But here's the thing. It doesn't really provide security in the case of online transactions if you think about it. The card will have its details stored in an app linked to it. You'll open your app securely and still enter details online. Or as one expert told the Guardian earlier, “In the overwhelming majority of fraud cases, the  fraudster never sees the card as these attacks tend to happen online  ... So, if a card number exists – physically or digitally – it’s up for  grabs.”

Rather, maybe it's the RBI's card tokenisation program that might ensure more safety. You just encrypt your card behind a randomly generated token number and you will never have to punch in your card details again for repeated payments. The merchant also doesn’t store your card details like its number, expiry or CVV. They just have the token number. Safer, right?

So could numberless cards be just a marketing gimmick?

You tell us.


Why’s everyone flocking to Rajasthan?

In 2022, over 10.8 crore tourists visited Rajasthan. That was a 100% increase from the pre-pandemic levels. And now, within just the first 9 months of 2023, the numbers have surpassed the 10 crore mark! Everyone seems to be picking the state as their vacay spot. But why?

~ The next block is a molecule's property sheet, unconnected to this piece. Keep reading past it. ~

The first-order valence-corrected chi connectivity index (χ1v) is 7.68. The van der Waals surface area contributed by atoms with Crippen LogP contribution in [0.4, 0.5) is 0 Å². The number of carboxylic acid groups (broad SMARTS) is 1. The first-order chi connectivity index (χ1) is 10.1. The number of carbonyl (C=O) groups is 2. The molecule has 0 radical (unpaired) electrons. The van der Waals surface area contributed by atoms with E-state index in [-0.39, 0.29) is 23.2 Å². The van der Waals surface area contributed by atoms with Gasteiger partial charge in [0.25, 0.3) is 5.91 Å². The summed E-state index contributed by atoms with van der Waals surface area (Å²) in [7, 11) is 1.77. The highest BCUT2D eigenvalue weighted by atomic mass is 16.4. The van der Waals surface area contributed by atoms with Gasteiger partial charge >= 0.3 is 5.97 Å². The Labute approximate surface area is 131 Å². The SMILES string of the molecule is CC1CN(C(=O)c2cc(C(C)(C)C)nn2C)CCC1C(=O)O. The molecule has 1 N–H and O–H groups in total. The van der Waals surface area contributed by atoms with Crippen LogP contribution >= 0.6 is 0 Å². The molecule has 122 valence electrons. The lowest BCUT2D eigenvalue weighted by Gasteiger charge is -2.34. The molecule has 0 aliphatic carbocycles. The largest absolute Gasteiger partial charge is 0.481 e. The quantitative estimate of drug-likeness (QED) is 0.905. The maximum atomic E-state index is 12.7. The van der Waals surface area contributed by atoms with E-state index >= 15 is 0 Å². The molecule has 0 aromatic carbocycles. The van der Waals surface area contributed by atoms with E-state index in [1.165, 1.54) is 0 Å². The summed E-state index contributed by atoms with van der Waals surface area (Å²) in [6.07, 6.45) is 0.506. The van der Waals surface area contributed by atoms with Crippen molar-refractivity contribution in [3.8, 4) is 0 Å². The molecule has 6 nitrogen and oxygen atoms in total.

Well, it has a lot to do with the state’s tourism policy. Rajasthan realised that it had to do something to quickly recover from the pandemic shock that led to a tourism dip. So the state framed a new tourism framework. And one thing this policy highlighted was attracting tourists all year round rather than just the October-March period. So they came up with experiential tourism which focused on rural tourism, tribal tourism, desert tourism and even wedding tourism. And you could really say that this worked. Many Indian celebrities have tied the knot at aesthetic locations in the state. It has the perfect spots and royal backgrounds for wedding pictures which wedding planners prefer.

Then there was airport branding that the state has worked on. Rajasthan's tourism was advertised across over 280 locations in 18 major Indian airports including Delhi, Mumbai and Kolkata. So that may have drawn a lot of people too.

The policy also encouraged investments into tourism startups, while also giving the idea of special tourism zones a push by converting vast land spaces into leisure spots. This was actually a concept that the Union Budget introduced back in 2017. So Rajasthan made sure to capitalise on it.